How Does a Satellite Phone Work?

by Jared Paventi


The operation of a satellite phone is relatively similar to that of a cellular phone. The exception being that cellular phones bounce calls from a cellular tower to an existing phone grid. Satellite phones use a series of satellites in orbit.

Making the call

The caller enters the number she wishes to dial and presses the send key. The phone proceeds to find the nearest orbiting satellite and sends the call information to it.

From space to Earth again (and again, maybe)

The satellite relays the call to the nearest ground receiver, known as a gateway. This gateway attempts to patch the call through. If a call to Australia originates in Europe, the gateway will not be able to patch the call through the existing phone network. The gateway will beam the call to the nearest satellite, which will continue passing the call along until it reaches one that can link the receiver. Depending on the location of the caller and receiver, this may happen a number of times.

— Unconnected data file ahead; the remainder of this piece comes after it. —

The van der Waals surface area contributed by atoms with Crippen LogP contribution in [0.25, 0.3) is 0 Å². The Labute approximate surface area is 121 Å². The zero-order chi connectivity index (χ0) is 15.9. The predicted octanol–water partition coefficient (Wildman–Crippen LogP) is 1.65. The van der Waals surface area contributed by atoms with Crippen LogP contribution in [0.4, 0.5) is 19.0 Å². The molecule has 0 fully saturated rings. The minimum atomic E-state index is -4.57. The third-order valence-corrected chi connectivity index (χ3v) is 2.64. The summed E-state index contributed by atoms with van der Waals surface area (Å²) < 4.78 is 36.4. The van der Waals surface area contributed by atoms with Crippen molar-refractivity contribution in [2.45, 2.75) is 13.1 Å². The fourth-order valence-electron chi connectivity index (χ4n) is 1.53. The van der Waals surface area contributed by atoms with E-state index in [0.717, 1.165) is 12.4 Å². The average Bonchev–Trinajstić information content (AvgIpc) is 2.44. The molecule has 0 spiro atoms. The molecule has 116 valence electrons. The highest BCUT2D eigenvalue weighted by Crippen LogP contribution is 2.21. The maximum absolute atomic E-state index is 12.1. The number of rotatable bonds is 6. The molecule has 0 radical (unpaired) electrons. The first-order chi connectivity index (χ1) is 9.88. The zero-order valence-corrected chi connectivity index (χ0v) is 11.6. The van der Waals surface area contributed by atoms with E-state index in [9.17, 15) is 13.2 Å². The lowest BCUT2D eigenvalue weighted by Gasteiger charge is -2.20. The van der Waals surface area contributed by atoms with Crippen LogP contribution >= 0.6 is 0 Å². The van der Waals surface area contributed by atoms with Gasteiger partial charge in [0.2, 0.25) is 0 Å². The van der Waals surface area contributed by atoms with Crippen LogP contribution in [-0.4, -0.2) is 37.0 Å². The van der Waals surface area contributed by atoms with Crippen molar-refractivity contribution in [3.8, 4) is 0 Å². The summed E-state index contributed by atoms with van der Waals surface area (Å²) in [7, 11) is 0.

From space to Earth, the final time

The call comes from the satellite and is received by receiver's network. The call's format has to be converted so that it may be received on a standard phone or cellular phone. Once the conversion is made and the connection established, the call is connected.

About the Author

Jared Paventi is the communications director for a disease-related nonprofit in the Northeast. He holds a master's degree from Syracuse University's S.I. Newhouse School of Public Communication and a bachelor's degree from St. Bonaventure University. He also writes a food appreciation blog: Al Dente.

Photo Credits

  • photo_camera A stationary satellite phone in use